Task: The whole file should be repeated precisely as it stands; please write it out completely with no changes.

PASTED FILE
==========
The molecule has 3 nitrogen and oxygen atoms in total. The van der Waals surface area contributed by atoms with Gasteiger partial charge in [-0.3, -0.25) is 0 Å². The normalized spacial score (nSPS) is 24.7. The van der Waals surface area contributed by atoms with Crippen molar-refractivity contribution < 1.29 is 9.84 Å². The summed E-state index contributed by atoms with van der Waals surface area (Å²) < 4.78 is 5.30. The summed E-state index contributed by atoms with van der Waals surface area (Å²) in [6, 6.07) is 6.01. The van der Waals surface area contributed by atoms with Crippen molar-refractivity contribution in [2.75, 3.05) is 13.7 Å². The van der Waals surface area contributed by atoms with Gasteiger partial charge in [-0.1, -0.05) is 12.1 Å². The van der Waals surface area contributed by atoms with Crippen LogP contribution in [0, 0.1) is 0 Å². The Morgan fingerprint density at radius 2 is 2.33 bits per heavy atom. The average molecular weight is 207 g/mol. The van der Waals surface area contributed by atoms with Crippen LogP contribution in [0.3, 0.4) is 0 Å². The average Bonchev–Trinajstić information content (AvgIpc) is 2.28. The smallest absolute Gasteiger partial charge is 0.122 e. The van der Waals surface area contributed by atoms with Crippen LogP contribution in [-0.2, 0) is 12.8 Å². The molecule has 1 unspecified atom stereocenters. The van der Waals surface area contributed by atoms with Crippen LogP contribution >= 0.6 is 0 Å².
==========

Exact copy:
The molecule has 3 nitrogen and oxygen atoms in total. The van der Waals surface area contributed by atoms with Gasteiger partial charge in [-0.3, -0.25) is 0 Å². The normalized spacial score (nSPS) is 24.7. The van der Waals surface area contributed by atoms with Crippen molar-refractivity contribution < 1.29 is 9.84 Å². The summed E-state index contributed by atoms with van der Waals surface area (Å²) < 4.78 is 5.30. The summed E-state index contributed by atoms with van der Waals surface area (Å²) in [6, 6.07) is 6.01. The van der Waals surface area contributed by atoms with Crippen molar-refractivity contribution in [2.75, 3.05) is 13.7 Å². The van der Waals surface area contributed by atoms with Gasteiger partial charge in [-0.1, -0.05) is 12.1 Å². The van der Waals surface area contributed by atoms with Crippen LogP contribution in [0, 0.1) is 0 Å². The Morgan fingerprint density at radius 2 is 2.33 bits per heavy atom. The average molecular weight is 207 g/mol. The van der Waals surface area contributed by atoms with Crippen LogP contribution in [0.3, 0.4) is 0 Å². The average Bonchev–Trinajstić information content (AvgIpc) is 2.28. The smallest absolute Gasteiger partial charge is 0.122 e. The van der Waals surface area contributed by atoms with Crippen LogP contribution in [-0.2, 0) is 12.8 Å². The molecule has 1 unspecified atom stereocenters. The van der Waals surface area contributed by atoms with Crippen LogP contribution >= 0.6 is 0 Å².